The reason why an investment strategy out-performs could be because it is prone to long draw-downs followed by large, but short-lived, upswings. Investors flood into the strategy during the upswing, only to exit during the soul-crushing drawdown. Happens in value and momentum investing a lot.

The second reason why something works is because of higher volatility. Stocks are more volatile than bonds so over a long enough period of time, they out-perform them.

To visualize if investor behavior is driving out-performance, you can look for the swings in annual returns and periods for which the strategy under-performs its benchmark.

The equal-weighted index also has a larger standard-deviation (a measure of volatility) ~6% compared to ~4.4% of the market-cap index.

In short, equal-weighted portfolios are more volatile and there are significant periods where they under-perform their cap-weighted cousins in the short-term. This results in a larger probability of adverse investor behavior, partly explaining the out-performance over a longer period of time.

However, we don’t live in the 70’s anymore. The market structure has evolved. Costs have come down drastically and more investors are aware of the equal-weight strategy. If you think liquidity is thin in small-cap stocks today, it was impossible to trade them 20 years ago unless your uncle ran a brokerage firm. So some of the earlier-period excess returns are only theoretical – you could not implement this strategy even if you knew about it.

So, is it still a free-lunch? One way to visualize this is to plot the Information Ratio of the equal-weight returns over that of market-cap returns.

Equal-weight, as a strategy, has been losing its mojo and maybe, its best days are behind it. Excess returns could be entirely explained by higher risk.

The Indian Experience

It maybe too early for a large commitment to equal-weight portfolios in India.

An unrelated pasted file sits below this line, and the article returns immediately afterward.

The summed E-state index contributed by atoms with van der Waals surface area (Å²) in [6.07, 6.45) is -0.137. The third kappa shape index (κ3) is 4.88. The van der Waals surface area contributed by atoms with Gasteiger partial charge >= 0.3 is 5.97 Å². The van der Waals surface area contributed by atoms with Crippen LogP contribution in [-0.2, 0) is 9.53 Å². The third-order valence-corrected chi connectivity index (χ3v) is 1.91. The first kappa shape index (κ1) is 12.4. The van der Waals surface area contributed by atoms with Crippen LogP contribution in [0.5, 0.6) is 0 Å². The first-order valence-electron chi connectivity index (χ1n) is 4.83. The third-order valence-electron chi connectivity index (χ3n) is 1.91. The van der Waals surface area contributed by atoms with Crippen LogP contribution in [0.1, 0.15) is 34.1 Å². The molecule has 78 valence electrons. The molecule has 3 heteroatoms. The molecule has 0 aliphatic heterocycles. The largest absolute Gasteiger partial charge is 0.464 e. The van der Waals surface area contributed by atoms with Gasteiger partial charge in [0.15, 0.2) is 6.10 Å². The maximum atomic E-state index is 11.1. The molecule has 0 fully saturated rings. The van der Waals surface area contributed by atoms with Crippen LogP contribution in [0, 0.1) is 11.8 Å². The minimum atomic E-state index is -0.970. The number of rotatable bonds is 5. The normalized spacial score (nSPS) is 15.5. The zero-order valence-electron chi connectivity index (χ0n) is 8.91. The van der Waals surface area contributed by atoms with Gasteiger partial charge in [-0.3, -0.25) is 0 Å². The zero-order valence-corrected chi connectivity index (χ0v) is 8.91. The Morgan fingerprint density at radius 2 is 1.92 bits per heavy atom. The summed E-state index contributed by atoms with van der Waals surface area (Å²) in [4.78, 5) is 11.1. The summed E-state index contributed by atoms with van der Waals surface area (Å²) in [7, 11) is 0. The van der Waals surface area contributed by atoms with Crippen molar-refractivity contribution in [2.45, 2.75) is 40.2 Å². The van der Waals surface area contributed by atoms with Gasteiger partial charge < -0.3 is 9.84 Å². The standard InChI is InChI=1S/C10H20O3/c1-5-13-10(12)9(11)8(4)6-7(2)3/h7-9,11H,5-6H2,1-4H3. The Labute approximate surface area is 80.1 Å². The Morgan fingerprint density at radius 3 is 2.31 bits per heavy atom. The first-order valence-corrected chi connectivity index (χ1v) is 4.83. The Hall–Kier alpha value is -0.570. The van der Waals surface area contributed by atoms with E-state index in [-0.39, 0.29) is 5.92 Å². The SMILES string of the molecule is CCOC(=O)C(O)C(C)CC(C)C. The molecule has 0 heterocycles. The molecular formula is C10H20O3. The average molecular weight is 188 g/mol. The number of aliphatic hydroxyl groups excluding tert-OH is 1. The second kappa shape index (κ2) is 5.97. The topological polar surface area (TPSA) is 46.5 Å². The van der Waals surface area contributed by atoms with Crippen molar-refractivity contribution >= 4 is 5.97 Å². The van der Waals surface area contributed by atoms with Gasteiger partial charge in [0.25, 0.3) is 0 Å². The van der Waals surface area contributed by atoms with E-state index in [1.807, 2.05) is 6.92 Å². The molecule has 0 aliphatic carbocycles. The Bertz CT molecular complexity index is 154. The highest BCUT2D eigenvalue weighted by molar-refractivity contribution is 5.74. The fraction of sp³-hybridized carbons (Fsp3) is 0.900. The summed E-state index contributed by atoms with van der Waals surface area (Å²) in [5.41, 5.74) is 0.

First, India has a Securities Transaction Tax of 0.1% on the total notional amount traded. So, a market-cap weight portfolio that is rebalanced twice a year will have a far lower cost than an equal-weight portfolio that is rebalanced every month.

Second, there is no liquidity beyond the top 70-100 names by market-cap. So one cannot create an equal-weight version of the NIFTY 500 index. An equal-weighted NIFTY 50 is probably the only version that makes sense if you want to reduce impact costs. NIFTY 100 is the second-best option.

If you go with NIFTY 50, an equal weight portfolio of 50 stocks means than each stock has a 2% weight. Since you are constantly selling winners and buying losers, low dispersion in returns between their returns will have a big impact on the relative performance of the equal-weighted portfolio over its cap-weighted cousin.

For example, YESBANK, at its peak, had a 1.74% weightage in the NIFTY 50. And its recent troubles have brought it down to about 0.18%. In the equal-weighted NIFTY 50, this would have been a constant 2% through-out. Not exactly participating fully in the up-side but doubling down on the down-side.

YESBANK wouldn’t have been a big problem if we were equal-weighting the NIFTY 500. But it is a problem with NIFTY 50.

As expected, the gap between NIFTY 50 equal/cap is huge compared to that between NIFTY 100 equal/cap.

Conclusion

Equal-weighting may not be “free lunch.” Excess returns are could mostly be explained by higher risk.

Makes sense only on large portfolios. Maybe 500 stocks is the magic number.

We wary of costs.

Reference

Portfolio selection: the power of equal weight (arvix)